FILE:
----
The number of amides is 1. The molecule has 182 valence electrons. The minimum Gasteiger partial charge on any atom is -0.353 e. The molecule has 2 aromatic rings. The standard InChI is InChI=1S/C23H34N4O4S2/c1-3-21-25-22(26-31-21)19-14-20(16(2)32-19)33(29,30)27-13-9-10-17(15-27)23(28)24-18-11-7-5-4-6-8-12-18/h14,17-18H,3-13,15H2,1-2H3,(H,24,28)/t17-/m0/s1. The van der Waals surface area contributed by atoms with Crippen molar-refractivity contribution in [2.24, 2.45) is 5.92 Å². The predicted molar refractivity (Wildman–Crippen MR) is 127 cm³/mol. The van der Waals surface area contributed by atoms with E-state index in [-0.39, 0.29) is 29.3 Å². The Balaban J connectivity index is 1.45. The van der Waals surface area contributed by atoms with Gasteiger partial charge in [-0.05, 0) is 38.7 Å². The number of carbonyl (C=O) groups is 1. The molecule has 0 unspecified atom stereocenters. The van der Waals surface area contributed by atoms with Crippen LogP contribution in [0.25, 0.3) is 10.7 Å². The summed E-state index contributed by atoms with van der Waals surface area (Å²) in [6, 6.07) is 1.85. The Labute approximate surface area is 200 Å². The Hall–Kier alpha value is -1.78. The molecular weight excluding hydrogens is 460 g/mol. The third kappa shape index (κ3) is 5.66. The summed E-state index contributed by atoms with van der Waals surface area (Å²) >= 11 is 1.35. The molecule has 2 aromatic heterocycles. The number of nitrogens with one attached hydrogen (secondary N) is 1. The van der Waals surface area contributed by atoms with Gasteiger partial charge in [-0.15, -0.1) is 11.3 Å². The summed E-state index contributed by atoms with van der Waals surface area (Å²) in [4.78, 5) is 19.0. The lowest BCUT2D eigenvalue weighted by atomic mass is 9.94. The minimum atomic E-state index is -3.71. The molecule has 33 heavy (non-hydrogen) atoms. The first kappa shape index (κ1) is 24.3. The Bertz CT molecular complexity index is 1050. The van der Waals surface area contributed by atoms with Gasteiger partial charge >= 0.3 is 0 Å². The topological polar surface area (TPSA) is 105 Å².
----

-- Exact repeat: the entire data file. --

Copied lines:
The number of amides is 1. The molecule has 182 valence electrons. The minimum Gasteiger partial charge on any atom is -0.353 e. The molecule has 2 aromatic rings. The standard InChI is InChI=1S/C23H34N4O4S2/c1-3-21-25-22(26-31-21)19-14-20(16(2)32-19)33(29,30)27-13-9-10-17(15-27)23(28)24-18-11-7-5-4-6-8-12-18/h14,17-18H,3-13,15H2,1-2H3,(H,24,28)/t17-/m0/s1. The van der Waals surface area contributed by atoms with Crippen molar-refractivity contribution in [2.24, 2.45) is 5.92 Å². The predicted molar refractivity (Wildman–Crippen MR) is 127 cm³/mol. The van der Waals surface area contributed by atoms with E-state index in [-0.39, 0.29) is 29.3 Å². The Balaban J connectivity index is 1.45. The van der Waals surface area contributed by atoms with Gasteiger partial charge in [-0.05, 0) is 38.7 Å². The number of carbonyl (C=O) groups is 1. The molecule has 0 unspecified atom stereocenters. The van der Waals surface area contributed by atoms with Crippen LogP contribution in [0.25, 0.3) is 10.7 Å². The summed E-state index contributed by atoms with van der Waals surface area (Å²) in [6, 6.07) is 1.85. The Labute approximate surface area is 200 Å². The Hall–Kier alpha value is -1.78. The molecular weight excluding hydrogens is 460 g/mol. The third kappa shape index (κ3) is 5.66. The summed E-state index contributed by atoms with van der Waals surface area (Å²) >= 11 is 1.35. The molecule has 2 aromatic heterocycles. The number of nitrogens with one attached hydrogen (secondary N) is 1. The van der Waals surface area contributed by atoms with Gasteiger partial charge in [-0.15, -0.1) is 11.3 Å². The summed E-state index contributed by atoms with van der Waals surface area (Å²) in [4.78, 5) is 19.0. The lowest BCUT2D eigenvalue weighted by atomic mass is 9.94. The minimum atomic E-state index is -3.71. The molecule has 33 heavy (non-hydrogen) atoms. The first kappa shape index (κ1) is 24.3. The Bertz CT molecular complexity index is 1050. The van der Waals surface area contributed by atoms with Gasteiger partial charge >= 0.3 is 0 Å². The topological polar surface area (TPSA) is 105 Å².